The Times of Tinder: Perceptions of Intimacy in a Fast-Paced Dating Environment
23 January 2022
Relating online at a fast speed via apps has gained relevance in recent years, especially during pandemic-induced lockdowns. What is more, it seems that the ways in which people use dating apps such as Tinder has changed with the pandemic’s limitations of movement. Tinder’s data from mid-2021 suggests that the average number of messages sent per day had increased by 19% compared to before – and conversations were 32% longer. Video-chat dates and other virtual activities were increasingly taking place, especially among users in their 20s. This development indicates that locally specific, in-depth research such as my ethnography on the use of Tinder in Cape Town (South Africa) is important in documenting changes of how intimacy is experienced.
Tinder exists since 2012 and has become a household name for contemporary dating. It is the most widely used dating app on the market and used across numerous countries – now more than ever. Characteristic of Tinder is its ‘match-making’ between people through typically quick swiping motions on a touchscreen. When two users decide to ‘like’ one another, a match has been made and the chat function can be used to ensure it is viable before potentially meeting in a non-digital environment. The information these decisions are based on are mostly visual. Large images fill out touchscreens with, if one chooses, a short biography underneath of maximal 250 words (or emoticons). There are plenty of these profiles to swipe on: right or left (yes or no). Decisions have to be made immediately – there are no ‘maybes’. What are offered as ‘options’ are algorithmically pre-sorted by an algorithm that Tinder remains secretive about but that certainly uses data points (also from connected Facebook accounts) to determine who users see and when. Users themselves can narrow down the list of ‘options’ by age, gender (reduced to male and female) as well as distance. As a geospatial app, Tinder also requires making one’s location known.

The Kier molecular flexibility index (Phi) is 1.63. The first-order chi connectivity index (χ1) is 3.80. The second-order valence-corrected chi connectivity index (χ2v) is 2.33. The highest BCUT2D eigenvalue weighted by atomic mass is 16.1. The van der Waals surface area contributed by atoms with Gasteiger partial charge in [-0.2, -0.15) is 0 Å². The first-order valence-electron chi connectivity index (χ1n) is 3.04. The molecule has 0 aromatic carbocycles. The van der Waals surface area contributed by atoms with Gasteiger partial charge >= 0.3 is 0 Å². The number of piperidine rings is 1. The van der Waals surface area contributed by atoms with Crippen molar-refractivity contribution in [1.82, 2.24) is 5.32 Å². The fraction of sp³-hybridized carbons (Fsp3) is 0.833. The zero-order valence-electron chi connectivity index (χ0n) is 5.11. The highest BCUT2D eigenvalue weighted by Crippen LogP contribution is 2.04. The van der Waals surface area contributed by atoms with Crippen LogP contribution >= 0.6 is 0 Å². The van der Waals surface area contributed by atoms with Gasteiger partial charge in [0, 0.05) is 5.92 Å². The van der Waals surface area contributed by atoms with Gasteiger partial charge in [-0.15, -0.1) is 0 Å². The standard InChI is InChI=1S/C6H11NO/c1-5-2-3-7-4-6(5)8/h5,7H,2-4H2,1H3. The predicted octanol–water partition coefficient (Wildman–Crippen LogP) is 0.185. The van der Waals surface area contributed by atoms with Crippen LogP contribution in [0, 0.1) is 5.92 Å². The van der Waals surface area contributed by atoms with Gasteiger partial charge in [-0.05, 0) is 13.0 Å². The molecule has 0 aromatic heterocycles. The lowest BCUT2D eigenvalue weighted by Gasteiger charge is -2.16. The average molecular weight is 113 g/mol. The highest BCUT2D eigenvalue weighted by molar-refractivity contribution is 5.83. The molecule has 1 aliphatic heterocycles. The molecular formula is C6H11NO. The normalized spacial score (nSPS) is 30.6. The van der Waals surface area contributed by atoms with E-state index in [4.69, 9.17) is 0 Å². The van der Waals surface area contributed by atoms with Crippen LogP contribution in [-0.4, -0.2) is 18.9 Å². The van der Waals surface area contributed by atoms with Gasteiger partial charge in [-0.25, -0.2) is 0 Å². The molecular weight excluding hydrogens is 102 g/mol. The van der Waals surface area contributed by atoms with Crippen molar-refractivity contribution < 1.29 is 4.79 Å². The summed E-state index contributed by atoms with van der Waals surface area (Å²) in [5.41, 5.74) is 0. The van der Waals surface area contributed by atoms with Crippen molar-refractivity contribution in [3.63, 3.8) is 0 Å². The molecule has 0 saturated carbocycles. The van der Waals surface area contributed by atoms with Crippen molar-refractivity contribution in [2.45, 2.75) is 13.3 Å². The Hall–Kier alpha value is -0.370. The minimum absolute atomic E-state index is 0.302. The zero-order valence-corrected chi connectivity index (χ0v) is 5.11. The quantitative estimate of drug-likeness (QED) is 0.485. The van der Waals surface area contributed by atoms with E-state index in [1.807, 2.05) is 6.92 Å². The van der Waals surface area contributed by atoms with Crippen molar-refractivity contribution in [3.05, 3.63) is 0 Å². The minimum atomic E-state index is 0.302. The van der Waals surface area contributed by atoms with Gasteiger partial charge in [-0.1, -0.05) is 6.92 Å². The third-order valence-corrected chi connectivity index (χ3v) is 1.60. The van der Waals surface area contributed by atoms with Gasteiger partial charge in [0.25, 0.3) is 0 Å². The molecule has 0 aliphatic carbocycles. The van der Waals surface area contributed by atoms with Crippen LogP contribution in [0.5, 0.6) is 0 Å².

The ‘swipe logic’ that forms part of the process of using Tinder has been described as volatile and quick and ethereal, although it carries ambiguous meanings. Speed, repetition and a binary rationale (yes or no) are bound to influence attitudes of relating and seeking intimacies of various kinds in some ways. To figure out how, I followed the dating journeys of 25 research participants for two years, using semi-structured interviews and participant observation. The interviews took place in person but I recruited most participants through a research profile explaining my intentions on the app itself. Along the way, I came to realise that Tinder experiences, albeit characterised in distinguished ways, were anything but invariable and riddled with ambiguous feelings. While Tinder was appreciated for providing some sense of agency, there was something specific attributed to Tinder encounters that were considered different from other ways of meeting. Tinder-initiated encounters were seen as lacking authenticity or realness. In theory, Tinder makes new experiences accessible; one can potentially meet new people fast. This carries an appealing sense of possibility, regardless of narratives of disillusionment and time spent swiping on profiles that were described by participants as arousing little excitement. ‘Options’ are a mere swipe away and selves could be extended at any moment beyond geographic limits in order to reach them. Equally abrupt can be the termination of relationships by blocking a person or fading out contact (there is an entirely new vocabulary describing this). People on Tinder seem available or at least searching for something, relatively near and yet not easily reachable. Even though swiping for a ‘match’ was ethereal and light in some ways and changing patterns of looking for different kinds of intimacy were described as rather strategic, there was also a lot of uncertainty, ambiguity and hurt outlined in the narratives of research participants. Indeed, most would, at one point or another, laughingly comment that they had no clue as to how Tinder is really supposed to work.